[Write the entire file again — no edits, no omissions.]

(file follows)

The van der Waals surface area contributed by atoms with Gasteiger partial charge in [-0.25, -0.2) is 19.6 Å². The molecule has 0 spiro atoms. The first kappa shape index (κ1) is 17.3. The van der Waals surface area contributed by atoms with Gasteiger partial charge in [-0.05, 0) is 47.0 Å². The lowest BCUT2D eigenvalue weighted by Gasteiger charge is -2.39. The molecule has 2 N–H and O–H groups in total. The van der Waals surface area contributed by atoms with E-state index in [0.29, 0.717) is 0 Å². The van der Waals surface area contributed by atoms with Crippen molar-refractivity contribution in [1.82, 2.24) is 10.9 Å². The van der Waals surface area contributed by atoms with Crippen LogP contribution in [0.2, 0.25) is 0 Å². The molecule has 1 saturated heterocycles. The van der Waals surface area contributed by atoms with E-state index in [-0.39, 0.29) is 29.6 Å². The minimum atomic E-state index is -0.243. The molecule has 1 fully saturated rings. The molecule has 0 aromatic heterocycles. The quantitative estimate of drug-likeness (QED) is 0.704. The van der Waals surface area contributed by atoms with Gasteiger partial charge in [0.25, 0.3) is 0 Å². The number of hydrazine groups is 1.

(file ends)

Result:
The van der Waals surface area contributed by atoms with Gasteiger partial charge in [-0.25, -0.2) is 19.6 Å². The molecule has 0 spiro atoms. The first kappa shape index (κ1) is 17.3. The van der Waals surface area contributed by atoms with Gasteiger partial charge in [-0.05, 0) is 47.0 Å². The lowest BCUT2D eigenvalue weighted by Gasteiger charge is -2.39. The molecule has 2 N–H and O–H groups in total. The van der Waals surface area contributed by atoms with E-state index in [0.29, 0.717) is 0 Å². The van der Waals surface area contributed by atoms with Crippen molar-refractivity contribution in [1.82, 2.24) is 10.9 Å². The van der Waals surface area contributed by atoms with Crippen LogP contribution in [0.2, 0.25) is 0 Å². The molecule has 1 saturated heterocycles. The van der Waals surface area contributed by atoms with E-state index in [-0.39, 0.29) is 29.6 Å². The minimum atomic E-state index is -0.243. The molecule has 1 fully saturated rings. The molecule has 0 aromatic heterocycles. The quantitative estimate of drug-likeness (QED) is 0.704. The van der Waals surface area contributed by atoms with Gasteiger partial charge in [0.25, 0.3) is 0 Å². The number of hydrazine groups is 1.